The script goes like this. The young man from the wrong side of the tracks faces adversity, rejection and heartache, but by virtue of his struggle and likeability, achieves his dream in the face of daunting odds. Not bad… but this story needs some more reality to make me believe in the central character, Cyrus Bezyan.
Cyrus is an Iranian-born Australian comedian who has performed at the Melbourne International Comedy Festival and the Sydney Comedy Festival. Cyrus admits his path to comedy was a rocky one but at the same time it gave him all his best material.
“I was only five when my family and I moved from Iran to Australia, and I grew up in the northern suburbs of Sydney,” he said.
“I was able to learn English pretty quickly from school and just listening to the world around me. In particular, I loved watching cartoons, especially the Teenage Mutant Ninja Turtles.
“At school I felt different from the other kids, especially in primary school where I felt ashamed of my background. High school proved to be a more inclusive environment, where I made friends in different social circles but it also meant I never belonged to one particular clique.”
Around this time Cyrus learned he was a smart arse who could make his friends, peers and teachers laugh when giving presentations. What promised to be the start of his comedy career, however, turned into a four year accounting degree that he hated.
“I never considered the arts as a realistic profession coming from a family of doctors, nurses and engineers,” he said.
“I put pressure on myself to complete the degree out of respect to my parents, I felt I owed them for sacrificing so much to bring me to Australia.”
Fortunately, his dislike for accounting pushed him to explore other societies and experiences at university.
“While interning at an ad agency, I learned I could get paid for funny ideas, but I also learned that I didn’t want to do advertising. I started writing and performing stand-up, and I appeared in the uni comedy revue. This all enabled me to realistically see myself having a career in comedy.”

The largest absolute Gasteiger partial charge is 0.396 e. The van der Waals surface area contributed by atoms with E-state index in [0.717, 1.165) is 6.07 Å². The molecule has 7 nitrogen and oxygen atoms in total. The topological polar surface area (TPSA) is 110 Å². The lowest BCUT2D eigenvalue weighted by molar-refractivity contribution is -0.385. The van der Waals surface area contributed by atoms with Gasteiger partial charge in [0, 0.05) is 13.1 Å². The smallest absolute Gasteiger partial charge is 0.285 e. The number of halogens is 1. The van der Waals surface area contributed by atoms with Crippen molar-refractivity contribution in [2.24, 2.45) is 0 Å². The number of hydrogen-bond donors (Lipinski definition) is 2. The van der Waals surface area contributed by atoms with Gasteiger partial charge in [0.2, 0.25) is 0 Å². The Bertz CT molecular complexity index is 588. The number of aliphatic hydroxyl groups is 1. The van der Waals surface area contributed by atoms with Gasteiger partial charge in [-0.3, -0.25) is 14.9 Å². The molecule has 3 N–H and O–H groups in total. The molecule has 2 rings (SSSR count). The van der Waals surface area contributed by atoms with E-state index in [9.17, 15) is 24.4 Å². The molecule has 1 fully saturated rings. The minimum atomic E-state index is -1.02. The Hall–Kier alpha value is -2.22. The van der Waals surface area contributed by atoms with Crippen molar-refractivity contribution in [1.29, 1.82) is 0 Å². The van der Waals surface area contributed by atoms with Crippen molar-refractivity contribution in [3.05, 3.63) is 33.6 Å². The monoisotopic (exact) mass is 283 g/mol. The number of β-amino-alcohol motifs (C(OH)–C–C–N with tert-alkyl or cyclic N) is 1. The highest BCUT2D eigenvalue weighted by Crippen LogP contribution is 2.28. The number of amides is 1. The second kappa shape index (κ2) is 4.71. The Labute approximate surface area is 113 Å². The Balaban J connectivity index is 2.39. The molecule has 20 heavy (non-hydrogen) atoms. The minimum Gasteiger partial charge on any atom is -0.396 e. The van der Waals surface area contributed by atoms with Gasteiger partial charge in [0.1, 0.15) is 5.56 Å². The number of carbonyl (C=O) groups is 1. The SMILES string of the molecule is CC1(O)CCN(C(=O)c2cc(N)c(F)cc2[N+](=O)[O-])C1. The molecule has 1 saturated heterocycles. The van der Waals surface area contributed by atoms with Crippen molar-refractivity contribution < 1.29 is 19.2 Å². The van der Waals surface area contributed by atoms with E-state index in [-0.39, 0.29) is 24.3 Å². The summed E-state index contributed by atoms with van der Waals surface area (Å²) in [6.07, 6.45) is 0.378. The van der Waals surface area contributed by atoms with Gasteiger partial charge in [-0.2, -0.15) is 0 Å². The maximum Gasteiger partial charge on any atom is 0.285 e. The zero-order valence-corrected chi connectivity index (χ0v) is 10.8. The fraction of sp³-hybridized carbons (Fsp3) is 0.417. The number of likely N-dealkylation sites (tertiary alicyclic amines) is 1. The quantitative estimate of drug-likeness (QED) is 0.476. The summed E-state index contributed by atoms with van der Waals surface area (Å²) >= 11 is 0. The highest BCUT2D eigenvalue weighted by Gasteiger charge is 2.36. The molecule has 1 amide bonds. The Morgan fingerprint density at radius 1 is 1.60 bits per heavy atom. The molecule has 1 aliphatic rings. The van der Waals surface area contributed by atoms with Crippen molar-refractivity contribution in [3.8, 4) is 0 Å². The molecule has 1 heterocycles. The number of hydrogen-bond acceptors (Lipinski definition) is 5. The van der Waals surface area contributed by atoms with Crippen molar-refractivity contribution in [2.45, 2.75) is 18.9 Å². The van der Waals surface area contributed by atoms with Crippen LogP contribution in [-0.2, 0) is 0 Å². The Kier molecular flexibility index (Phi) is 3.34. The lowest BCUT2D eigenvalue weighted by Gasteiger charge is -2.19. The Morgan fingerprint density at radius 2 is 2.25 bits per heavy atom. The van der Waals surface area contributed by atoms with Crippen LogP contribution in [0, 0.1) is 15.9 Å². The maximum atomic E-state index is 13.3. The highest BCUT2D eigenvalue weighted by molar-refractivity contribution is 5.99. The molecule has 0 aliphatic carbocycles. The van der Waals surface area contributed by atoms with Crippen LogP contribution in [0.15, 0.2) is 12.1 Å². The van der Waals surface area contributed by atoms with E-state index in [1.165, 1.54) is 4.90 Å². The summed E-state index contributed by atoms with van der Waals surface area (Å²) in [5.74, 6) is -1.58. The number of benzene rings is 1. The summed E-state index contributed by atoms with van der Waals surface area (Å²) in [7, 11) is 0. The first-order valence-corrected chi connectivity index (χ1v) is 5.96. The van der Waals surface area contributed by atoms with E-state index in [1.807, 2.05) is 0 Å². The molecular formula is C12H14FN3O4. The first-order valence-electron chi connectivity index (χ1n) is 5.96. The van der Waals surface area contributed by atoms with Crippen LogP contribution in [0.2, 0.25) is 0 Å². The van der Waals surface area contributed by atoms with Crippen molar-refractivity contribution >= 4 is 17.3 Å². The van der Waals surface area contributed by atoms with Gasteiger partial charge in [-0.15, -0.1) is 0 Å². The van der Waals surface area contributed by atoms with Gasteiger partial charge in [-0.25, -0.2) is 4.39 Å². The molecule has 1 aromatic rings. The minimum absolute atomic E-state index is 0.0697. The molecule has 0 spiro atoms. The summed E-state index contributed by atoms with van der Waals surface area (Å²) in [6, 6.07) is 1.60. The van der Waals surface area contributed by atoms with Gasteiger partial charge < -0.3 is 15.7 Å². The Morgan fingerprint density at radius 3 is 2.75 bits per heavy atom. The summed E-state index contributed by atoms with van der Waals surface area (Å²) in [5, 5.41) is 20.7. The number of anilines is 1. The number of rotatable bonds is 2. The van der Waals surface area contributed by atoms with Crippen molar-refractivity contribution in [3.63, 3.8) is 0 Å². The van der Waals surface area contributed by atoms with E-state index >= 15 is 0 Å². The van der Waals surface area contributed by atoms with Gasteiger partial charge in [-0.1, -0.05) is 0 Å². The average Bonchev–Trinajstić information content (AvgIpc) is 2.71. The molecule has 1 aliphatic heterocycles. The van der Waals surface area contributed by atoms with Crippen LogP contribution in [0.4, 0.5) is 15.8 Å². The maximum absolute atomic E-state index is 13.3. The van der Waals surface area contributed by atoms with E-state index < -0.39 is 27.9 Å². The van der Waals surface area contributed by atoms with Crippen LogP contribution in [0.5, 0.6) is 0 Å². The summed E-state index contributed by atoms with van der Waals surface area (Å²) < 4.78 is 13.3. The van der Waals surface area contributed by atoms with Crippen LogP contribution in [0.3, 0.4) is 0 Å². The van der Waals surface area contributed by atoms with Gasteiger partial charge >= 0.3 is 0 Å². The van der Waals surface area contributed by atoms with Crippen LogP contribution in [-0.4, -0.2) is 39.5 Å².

Cyrus advises that if you want a robust career in comedy, to actively seek out life experience and not to rely on ethnic stereotyping. Saying that, his current show explores his Iranian roots and why he chose to change his name at the age of 14. Cyrus makes the point that the joke isn’t the fact that he’s Iranian, the jokes come out of experiences of being an Iranian Australian.
“As an Iranian Australian in today’s political climate, my family and I have experienced racial prejudice,” he said.
“My father wisely advised me not to let those experiences colour this world and beautiful country, because there are so many more good people out there. I still have some anxiety travelling outside of major cities but I try to not have preconceptions about others.
“Ultimately, I believe community means a sense of belonging within a group, whereby you realise being alive is a shared experience.”
Cyrus is a very busy man these days, with his fingers in many pies, including writing for animated kid’s shows, hosting a monthly comedy night (Conspiracy Theories) at Giant Dwarf, working full-time at Comedy Central and working on his upcoming comedy show that you can go see at the 2016 Sydney Comedy Festival.
Come experience your community LIVE at the ‘Rainbow Neighbourhood: Creating Diverse and Inclusive Organisations’ event, coming to Fitzy’s Convention Centre in Logan on Saturday 20 April, 2016. To register, click here to visit our events page.